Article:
Note: There are going to be some pretty epic pictures in this post. Click on the link to see them in full detail.
Our second day to our Switzerland journey involved a trip up to a place called Schynige Platte. which is a beautiful spot in the Bernese Oberland, It offers spectacular views of the surrounding ranges, including the three that are the most famous, The Eiger, The Jungfrau and the Monch– the story goes that the 2 Male peaks are Eiger and Monch and they are always fighting over The Jungfrau (young woman). The views from the top were spectacular, but the train to get us up to the top of the Platte is equally remarkable. The rail line opened as a steam line in 1893 and was electrified in 1914. The train leaves from Winderswil (where we were staying), Elevation 1916 feet and ends up at about 6,500 feet. There is a full service hotel and restaurant at the top, which couldn’t have been any easy feat to conquer. What really stands out for me on this trip is how the Swiss look at these areas, these vast Alpine areas and they think, lets build a railway up there so people can visit it easily. That is quite a concept– I look back at where we live, Seattle, Washington, and I think about Mount Rainier and how you could potentially take a train up to Camp Muir! How cool would that be? As cool as it is to take this train… Maybe not quite as this one is from 1893.
The trip was about 40 swiss francs per person, children free. Because we had the kiddos, we actually got our own box, which was really nice. The view is best described through the following photos:
The train station at the top of the “Platte” offers breathtaking views with a an Alpine Gartern (Garden) off to the side. This is trail that leads you through the many varieties of Alpine wildflowers, including the much revered Ed
elweiss flower. From there, it’s just a short hike up the hill to the hotel. A hotel. That you can only get to by taking a railcar. Crazy to think of such a thing, but there it is. It’s not an uncommon thing here in the Alps– there are lots of accomodation and all of them are only really accessible by rail car or cable car– which means your audience is going to be much smaller depending.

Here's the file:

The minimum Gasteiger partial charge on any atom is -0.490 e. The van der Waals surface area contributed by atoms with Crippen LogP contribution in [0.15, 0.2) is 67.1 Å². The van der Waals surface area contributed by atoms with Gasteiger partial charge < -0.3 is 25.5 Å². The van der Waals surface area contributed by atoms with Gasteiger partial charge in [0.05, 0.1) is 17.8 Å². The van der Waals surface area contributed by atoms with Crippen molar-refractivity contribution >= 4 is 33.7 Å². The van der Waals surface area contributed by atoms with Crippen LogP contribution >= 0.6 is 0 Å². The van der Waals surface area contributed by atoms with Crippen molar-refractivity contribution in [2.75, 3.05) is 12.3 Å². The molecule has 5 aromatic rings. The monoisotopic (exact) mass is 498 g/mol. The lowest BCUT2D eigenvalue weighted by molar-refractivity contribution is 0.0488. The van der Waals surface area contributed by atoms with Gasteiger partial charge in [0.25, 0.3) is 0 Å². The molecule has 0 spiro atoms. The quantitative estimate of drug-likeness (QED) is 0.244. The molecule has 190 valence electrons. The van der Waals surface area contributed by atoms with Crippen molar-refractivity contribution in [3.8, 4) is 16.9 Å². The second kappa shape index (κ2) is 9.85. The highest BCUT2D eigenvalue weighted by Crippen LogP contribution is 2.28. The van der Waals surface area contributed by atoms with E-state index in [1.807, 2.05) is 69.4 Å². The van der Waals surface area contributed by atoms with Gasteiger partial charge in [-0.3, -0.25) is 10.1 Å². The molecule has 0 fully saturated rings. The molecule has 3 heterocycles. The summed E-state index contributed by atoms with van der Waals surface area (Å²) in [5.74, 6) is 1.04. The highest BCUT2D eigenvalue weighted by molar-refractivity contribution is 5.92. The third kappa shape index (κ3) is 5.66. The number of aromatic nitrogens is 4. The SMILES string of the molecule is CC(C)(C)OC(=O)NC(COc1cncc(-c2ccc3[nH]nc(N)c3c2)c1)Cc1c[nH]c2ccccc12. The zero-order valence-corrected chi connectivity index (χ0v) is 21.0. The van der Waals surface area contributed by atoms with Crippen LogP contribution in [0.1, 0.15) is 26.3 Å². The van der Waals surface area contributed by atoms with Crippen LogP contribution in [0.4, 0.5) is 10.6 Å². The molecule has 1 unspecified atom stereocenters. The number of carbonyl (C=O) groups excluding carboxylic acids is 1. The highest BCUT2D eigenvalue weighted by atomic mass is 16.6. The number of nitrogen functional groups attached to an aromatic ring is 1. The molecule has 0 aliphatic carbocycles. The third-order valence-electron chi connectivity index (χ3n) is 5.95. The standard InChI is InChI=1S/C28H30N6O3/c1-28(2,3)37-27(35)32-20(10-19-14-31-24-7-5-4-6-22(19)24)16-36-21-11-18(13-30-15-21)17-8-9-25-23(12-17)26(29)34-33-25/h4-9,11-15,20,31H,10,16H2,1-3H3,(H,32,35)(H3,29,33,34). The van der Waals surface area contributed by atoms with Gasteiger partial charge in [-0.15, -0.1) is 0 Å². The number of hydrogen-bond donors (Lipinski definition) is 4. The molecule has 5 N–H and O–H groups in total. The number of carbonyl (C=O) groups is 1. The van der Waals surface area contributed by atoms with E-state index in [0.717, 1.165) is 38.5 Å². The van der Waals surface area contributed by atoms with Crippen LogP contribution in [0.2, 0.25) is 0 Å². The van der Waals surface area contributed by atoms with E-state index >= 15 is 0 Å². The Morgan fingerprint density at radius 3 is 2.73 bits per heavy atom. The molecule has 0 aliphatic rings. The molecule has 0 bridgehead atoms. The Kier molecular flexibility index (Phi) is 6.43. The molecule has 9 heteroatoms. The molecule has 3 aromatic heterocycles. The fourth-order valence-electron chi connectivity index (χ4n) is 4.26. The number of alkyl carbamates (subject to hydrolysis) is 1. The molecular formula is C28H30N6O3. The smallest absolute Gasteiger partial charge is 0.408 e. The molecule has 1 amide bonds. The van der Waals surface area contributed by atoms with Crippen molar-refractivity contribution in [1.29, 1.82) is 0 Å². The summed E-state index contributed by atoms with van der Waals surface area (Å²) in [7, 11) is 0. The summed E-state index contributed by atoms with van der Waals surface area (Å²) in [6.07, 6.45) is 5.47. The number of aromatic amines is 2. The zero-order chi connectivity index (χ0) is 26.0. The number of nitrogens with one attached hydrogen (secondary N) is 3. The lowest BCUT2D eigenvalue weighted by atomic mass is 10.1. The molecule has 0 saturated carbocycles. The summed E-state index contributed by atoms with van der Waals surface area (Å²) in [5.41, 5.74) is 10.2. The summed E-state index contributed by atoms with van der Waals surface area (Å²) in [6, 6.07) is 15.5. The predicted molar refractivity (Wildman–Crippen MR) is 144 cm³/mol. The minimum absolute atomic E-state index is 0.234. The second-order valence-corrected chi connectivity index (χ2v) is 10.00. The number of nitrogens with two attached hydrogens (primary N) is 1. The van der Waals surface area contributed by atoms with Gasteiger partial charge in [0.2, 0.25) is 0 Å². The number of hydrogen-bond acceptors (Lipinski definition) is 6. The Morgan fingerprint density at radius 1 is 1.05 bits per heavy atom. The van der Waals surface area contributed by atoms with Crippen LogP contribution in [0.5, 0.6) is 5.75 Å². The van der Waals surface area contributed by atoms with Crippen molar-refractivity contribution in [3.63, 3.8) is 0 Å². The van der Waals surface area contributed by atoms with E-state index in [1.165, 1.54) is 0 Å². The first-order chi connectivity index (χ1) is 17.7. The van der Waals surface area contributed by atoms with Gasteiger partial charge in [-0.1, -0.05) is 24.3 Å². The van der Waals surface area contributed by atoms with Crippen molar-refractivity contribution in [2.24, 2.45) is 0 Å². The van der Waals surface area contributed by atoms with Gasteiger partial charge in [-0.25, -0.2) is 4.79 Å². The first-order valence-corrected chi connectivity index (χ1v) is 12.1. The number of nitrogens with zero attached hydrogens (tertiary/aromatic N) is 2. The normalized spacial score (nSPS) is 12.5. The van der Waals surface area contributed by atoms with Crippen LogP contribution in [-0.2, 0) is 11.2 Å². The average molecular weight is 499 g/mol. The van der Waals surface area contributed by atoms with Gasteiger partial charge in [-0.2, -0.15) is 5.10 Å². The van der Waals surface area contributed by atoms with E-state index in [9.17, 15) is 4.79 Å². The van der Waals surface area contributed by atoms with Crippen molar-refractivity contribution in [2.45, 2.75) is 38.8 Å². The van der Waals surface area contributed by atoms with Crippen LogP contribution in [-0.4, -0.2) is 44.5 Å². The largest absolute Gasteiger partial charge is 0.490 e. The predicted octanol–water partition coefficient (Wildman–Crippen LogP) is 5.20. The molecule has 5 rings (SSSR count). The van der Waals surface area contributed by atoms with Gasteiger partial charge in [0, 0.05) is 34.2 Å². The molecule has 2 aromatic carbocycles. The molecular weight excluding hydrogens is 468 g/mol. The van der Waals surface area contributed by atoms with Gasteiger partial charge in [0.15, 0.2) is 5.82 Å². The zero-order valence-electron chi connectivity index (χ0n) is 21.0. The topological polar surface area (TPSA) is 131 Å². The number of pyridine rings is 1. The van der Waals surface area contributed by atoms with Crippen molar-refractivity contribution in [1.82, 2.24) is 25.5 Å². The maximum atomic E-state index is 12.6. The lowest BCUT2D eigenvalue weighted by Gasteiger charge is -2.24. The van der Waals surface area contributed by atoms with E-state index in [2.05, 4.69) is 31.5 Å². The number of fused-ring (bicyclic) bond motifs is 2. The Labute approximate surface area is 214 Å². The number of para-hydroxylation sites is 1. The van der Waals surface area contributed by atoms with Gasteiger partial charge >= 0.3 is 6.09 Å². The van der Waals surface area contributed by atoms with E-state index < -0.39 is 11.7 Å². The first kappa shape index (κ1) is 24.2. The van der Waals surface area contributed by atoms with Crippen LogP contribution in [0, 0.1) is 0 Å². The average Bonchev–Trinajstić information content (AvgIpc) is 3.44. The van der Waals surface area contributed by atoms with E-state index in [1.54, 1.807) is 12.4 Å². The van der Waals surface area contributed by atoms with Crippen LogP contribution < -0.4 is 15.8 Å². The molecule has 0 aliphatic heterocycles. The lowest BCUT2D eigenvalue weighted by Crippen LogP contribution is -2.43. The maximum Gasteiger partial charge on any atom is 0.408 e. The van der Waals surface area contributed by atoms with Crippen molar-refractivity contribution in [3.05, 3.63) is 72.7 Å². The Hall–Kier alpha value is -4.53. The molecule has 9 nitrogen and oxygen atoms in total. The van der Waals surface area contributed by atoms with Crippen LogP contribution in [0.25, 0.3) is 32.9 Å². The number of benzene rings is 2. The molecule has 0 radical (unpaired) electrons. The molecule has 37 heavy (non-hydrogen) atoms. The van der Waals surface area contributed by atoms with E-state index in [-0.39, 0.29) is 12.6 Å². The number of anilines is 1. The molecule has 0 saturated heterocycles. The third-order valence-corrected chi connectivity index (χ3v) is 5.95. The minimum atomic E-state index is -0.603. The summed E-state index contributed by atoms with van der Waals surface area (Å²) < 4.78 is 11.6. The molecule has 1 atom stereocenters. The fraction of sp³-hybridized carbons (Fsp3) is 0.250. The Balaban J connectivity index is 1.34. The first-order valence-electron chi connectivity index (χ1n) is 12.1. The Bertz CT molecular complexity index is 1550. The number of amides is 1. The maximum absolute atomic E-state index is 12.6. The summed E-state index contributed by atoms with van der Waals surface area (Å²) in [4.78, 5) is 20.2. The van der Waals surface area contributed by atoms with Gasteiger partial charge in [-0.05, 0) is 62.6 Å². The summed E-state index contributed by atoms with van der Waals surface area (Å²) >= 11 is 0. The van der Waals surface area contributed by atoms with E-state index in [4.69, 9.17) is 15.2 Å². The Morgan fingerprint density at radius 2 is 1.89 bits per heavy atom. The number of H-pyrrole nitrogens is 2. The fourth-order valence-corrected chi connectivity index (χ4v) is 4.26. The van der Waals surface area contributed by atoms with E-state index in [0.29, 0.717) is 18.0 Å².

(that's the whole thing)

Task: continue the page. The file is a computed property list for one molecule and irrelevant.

The link to the hotel website is http://hotelschynigeplatte.ch/en/ — its a little expensive, but when will you have a chance to stay in another hotel which is only accessible by railcar?
We didn’t make it up until one of the late afternoon cars, so our time was slightly limited since the last train left the mountain promptly at 6:45, so we had just under 2 hours to really get a good look around. As I mentioned before, there was an Alpengarden near the train station, which led to several trails, some of which climbed into the even higher alpine meadows, but the trails were STEEP so we didn’t venture up on them with the kids and the limited time. We sauntered over to the trail with the hotel and noticed a bunch of cows up on the high alpine area, making the famous Cowbell sound as they made their way through the fields. Farmers use these cowbells because the clouds are usually so thick that you can’t see in front of you. Their symphony of bells is quite something– and these aren’t your normal dairy cows, just hanging out in
a small farm space– these cows were pretty massive in size, but they were also very muscular– hard to imagine a cow making its way up as high as 9-10,0000 feet during the summer months, but they do as they graze all of the hay/grass in the lower land. We actually saw a huge group of them. (Last Picture)
We got to the hotel just as they were closing up, but we were able to get a quick coffee and a bismark donut (ICH BIN EINE BERLINER!!) That is where we found the dog and the boots filled with the old wildflowers– which is a really cool concept to use for your old hiking boots..
All in all, very nice afternoon up in the Alps with the family.